Almost all of the PI3 kinase inhibitors were designed to be orally available. When designing an oral drug, people are interested in solubility, but to deliver a drug through the skin, we had to consider different properties such as lipophilicity and melting point. Size is also important. We cannot pass a 600 or 700 Dalton molecule through the skin, but reducing the size of a kinase inhibitor also reduces its specificity.
We went through multiple patent applications and papers to find some synthesis intermediates of PI3 kinase inhibitors that were smaller but still selective enough. We must have looked through thousands of compounds, and luckily we found one. We did some medicinal chemistry on it, which improved its selectivity and potency. We also modified it to add more lipophilic groups, and that increased its transdermal delivery but reduced its potency.
The Venthera team then came up with a clever idea to improve the molecule by turning it into a prodrug. They did this by taking advantage of esterases, which cleave ester bonds. Esterases are the most common enzymes in the skin, and they metabolize everything that goes through it. The Venthera scientists modified the lipophilic groups on our molecule with ester bonds. Like a Trojan horse, the molecule moves easily through the skin due to its lipophilic groups. Esterases cleave the ester bonds in those groups. Once through the skin, the cleaved molecule releases the PI3 kinase inhibitor. It's a beautiful pharmaceutical compound, not only because it's one of the first targeted therapies for the skin, but also because of the elegance of the approach of going from a prodrug to a drug.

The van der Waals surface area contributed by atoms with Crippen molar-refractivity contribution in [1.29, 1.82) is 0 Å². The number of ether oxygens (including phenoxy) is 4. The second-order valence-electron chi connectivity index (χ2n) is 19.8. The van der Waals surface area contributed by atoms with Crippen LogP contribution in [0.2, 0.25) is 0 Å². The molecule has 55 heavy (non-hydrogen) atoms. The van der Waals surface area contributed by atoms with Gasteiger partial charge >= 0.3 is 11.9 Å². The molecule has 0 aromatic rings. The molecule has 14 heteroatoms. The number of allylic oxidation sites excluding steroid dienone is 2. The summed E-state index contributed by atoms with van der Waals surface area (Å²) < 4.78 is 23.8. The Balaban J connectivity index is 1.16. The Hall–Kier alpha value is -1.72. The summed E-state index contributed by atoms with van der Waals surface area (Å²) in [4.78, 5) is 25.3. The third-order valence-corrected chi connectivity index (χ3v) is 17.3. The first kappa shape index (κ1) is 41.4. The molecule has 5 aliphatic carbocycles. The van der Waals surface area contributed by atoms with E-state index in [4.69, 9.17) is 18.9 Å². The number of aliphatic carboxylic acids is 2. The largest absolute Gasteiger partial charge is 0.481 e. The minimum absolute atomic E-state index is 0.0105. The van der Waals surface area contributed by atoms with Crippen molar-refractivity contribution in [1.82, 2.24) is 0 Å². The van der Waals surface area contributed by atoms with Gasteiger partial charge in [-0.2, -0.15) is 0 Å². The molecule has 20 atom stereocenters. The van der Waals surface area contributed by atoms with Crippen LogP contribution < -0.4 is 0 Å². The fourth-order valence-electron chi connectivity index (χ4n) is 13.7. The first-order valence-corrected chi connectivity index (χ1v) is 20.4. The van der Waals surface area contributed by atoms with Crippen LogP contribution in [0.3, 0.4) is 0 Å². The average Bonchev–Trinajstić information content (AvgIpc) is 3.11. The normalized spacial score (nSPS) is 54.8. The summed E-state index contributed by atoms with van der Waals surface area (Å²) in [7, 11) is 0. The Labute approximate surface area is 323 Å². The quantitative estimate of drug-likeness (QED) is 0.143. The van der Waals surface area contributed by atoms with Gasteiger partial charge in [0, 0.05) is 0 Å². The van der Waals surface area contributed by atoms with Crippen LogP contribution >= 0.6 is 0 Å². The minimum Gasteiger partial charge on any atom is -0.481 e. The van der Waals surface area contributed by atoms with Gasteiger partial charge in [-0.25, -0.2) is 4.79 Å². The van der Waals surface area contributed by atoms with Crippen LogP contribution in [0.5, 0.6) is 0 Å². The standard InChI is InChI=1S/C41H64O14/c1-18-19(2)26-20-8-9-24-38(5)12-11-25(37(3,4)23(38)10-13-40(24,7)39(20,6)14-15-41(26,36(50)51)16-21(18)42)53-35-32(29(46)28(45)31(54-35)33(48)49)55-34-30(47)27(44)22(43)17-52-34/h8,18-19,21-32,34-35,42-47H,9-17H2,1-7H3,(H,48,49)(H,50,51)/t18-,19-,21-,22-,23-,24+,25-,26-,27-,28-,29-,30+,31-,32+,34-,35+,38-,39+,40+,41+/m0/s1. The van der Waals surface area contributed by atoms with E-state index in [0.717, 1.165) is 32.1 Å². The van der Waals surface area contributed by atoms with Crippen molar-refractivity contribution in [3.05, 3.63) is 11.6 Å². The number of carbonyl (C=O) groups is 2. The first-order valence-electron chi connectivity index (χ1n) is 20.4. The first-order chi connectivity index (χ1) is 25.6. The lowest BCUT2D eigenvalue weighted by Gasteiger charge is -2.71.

Venthera recently tested this drug in a phase 1 clinical trial. How did it feel to see the positive tolerability data?
I was already happy the moment we treated a patient for the first time, but I was also extremely nervous for the possibility that there might be a negative reaction. It's not as easy as a binary happy or unhappy situation. We saw that most patients, especially at low doses, seemed to tolerate the drug well. A couple of patients developed a rash, and that is why we do a phase one dose escalation trial: to find the maximum tolerated dose. We found doses in which this rash might become more common and doses in which it's very uncommon. That helped us determine the best dose for moving forward.
What’s next for Venthera?
We’re currently looking for partners to help us develop a phase two trial. Looking further into the future, we want to develop additional ways of administering this drug for cases that can’t be treated topically. Novartis recently got approval to use their breast cancer-treating PI3 kinase inhibitor at a lower dose to treat a syndrome that causes the overgrowth of vascular anomalies. People who are taking this low dose systemic treatment are already seeing an effect on their vascular lesions. As with any drug, different pharmaceutical forms should exist, and we hope that we can make those for people with venous malformations.
Overall, how does it feel to have made a discovery in the lab and see it become a drug in clinical trials?
This has definitely been the most exciting project I’ve worked on, especially in terms of innovation, and it all started with a mistake because we were trying to do basic genetics in mice. I hope the story of this discovery and the work Venthera is doing inspire young people. My message would be to persevere because all of a sudden, a discovery may become something that's really useful to society.
This interview has been condensed and edited for clarity.
- Castel, P. et al. Somatic PIK3CA mutations as a driver of sporadic venous malformations. Sci Transl Med 8, 332ra42 (2016).
- Castillo, S.D. et al. Somatic activating mutations in Pik3ca cause sporadic venous malformations in mice and humans. Sci Transl Med 8, 332ra43 (2016).